Todd: We learned a long time ago the issue is never the issue. I think I mentioned this a little bit earlier, maybe yesterday. That whatever she’s upset about probably is not what she’s upset about; it’s something that just kind of made her top blow. So I’ll say, “Karen, what’s going on? Is there something I’ve done, you know, in the past that – recently that’s triggered this? Because this is not usually an argument that we have or something you get upset about.” So I assume the best and say…

Jim: Yeah.

Todd: “…This is not the issue.”

Jim: There’s two ways you can ask that question.


Jim: I’m guilty of the second, which you didn’t mention – was…

Todd: OK.

Jim: “…What have I done? I’ve been completely innocent here.” Eh, maybe not. Is that right?

Todd: Oh, yeah. I’ve said sometimes to her, “Now what have I done?”

Jim: (Laughter).

John: So is that an example of – I think what you called, Todd – a flesh ball that you throw at somebody?

Todd: It is, exactly. Yes. Yeah, we react in the moment, rather than thinking spiritually and thinking with control. We tend to – to ball up a flesh, which is of the nature, and just whip it right back.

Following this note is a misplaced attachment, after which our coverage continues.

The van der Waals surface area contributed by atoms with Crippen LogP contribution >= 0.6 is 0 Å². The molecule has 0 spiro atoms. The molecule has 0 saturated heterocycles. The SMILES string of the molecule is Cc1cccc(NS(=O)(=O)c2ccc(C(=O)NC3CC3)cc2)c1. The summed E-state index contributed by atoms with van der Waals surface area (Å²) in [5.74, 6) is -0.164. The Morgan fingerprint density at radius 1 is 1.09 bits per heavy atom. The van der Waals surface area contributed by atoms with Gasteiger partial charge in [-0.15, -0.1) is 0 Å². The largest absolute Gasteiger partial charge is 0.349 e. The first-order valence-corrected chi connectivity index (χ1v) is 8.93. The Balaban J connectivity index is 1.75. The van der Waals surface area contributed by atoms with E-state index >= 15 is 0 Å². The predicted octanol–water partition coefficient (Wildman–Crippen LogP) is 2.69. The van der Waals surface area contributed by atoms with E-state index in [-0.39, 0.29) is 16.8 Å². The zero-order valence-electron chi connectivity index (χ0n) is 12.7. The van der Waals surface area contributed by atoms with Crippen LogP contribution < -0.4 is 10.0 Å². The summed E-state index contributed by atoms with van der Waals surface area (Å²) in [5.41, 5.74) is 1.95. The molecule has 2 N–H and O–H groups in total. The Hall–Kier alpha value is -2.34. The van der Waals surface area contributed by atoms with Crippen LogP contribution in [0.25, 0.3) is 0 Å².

Jim: Yeah.

Todd: And that’s when it becomes an enemy-against-the-enemy type of thing for us.

John: It feels so good to do that.

Karen: (Laughter).

Todd: It does feel good, yeah. It does feel good.

Jim: It comes so naturally (laughter).

Todd: It does come natural, yes.

Jim: Let me strike you with this flaming arrow called me tongue, right?

Todd: So yeah. And it’s funny because those terms, I mean, they sound so funny, but we bring those up in our marriage so often. Like, we have what’s called a File 13. It means this is an issue that’s come up for the multimillionth time before. OK, File 13. We’re having this discussion again. What’s going on?

Jim: OK, now I gotta ask you…

Todd: So we trigger those little things.

Jim: Yeah. What’s in your file?

Todd: Oh, we have lots of files in File 13.

Karen: (Laughter).

Jim: Well, give us one example because it helps couples because – I’m sorry (laughter). You brought it up.